Common Cold Alters the Activity of Genes

Posted on October 27, 2008  Comments (1)

Scientists Come Closer to Unlocking Secrets of Common Cold

Canadian and U.S. researchers have found that the human rhinovirus, long blamed for causing the common cold, doesn’t actually cause those annoying sniffles, sneezes, and coughs.

Instead, the ubiquitous virus alters the activity of genes in the body, which then results in the misery that afflicts most people every year or so, according to a study in the first November issue of the American Journal of Respiratory and Critical Care Medicine.

Human rhinovirus (HRV) causes some 30 percent to 50 percent of common colds and can also worsen more serious conditions, such as asthma.

A “microarray analysis” of DNA showed no genetic changes eight hours after infection. But, after two days, about 6,500 genes had been affected, either with heightened activity or dampened activity.

The genes most affected by the presence of the virus were ones that make antiviral proteins and pro-inflammatory chemicals that contribute to airway inflammation, the researchers said.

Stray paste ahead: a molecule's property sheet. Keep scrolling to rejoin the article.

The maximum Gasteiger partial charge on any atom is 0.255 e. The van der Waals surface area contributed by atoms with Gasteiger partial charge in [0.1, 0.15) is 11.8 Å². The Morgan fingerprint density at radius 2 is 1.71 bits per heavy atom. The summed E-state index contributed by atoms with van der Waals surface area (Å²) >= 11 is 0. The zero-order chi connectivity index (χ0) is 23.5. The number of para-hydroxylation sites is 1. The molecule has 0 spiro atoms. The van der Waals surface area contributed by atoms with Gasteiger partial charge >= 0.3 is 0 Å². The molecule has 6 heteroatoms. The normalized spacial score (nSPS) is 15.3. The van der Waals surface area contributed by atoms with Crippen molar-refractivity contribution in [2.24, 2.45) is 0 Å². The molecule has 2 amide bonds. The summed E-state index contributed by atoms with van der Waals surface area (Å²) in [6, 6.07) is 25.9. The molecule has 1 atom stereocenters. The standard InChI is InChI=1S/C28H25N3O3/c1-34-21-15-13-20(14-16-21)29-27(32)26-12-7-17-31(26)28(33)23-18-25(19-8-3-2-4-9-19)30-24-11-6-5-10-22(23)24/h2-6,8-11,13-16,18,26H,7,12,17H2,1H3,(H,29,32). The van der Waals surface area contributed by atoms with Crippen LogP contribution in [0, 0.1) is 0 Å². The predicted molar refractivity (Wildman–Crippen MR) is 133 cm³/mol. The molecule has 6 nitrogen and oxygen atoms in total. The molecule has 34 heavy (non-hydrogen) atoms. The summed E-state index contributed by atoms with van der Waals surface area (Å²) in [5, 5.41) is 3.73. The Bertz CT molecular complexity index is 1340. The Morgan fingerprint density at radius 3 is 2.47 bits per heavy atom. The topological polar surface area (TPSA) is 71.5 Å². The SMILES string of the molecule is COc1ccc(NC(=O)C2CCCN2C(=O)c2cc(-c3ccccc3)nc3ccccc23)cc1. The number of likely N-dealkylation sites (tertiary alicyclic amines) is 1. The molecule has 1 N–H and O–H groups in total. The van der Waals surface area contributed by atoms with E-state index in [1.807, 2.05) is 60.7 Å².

Read: Learning How Viruses Evade the Immune SystemGene CarnivalBlack Raspberries Alter Hundreds of Genes Slowing CancerStudy Finds No Measurable Benefit to Flu Shots

One Response to “Common Cold Alters the Activity of Genes”

  1. Curious Cat Science and Engineering Blog » Image of the Common Cold Virus
    March 26th, 2009 @ 10:52 am

    The ability of different cold virus strains to swap genes and make entirely new strains was thought to be impossible…

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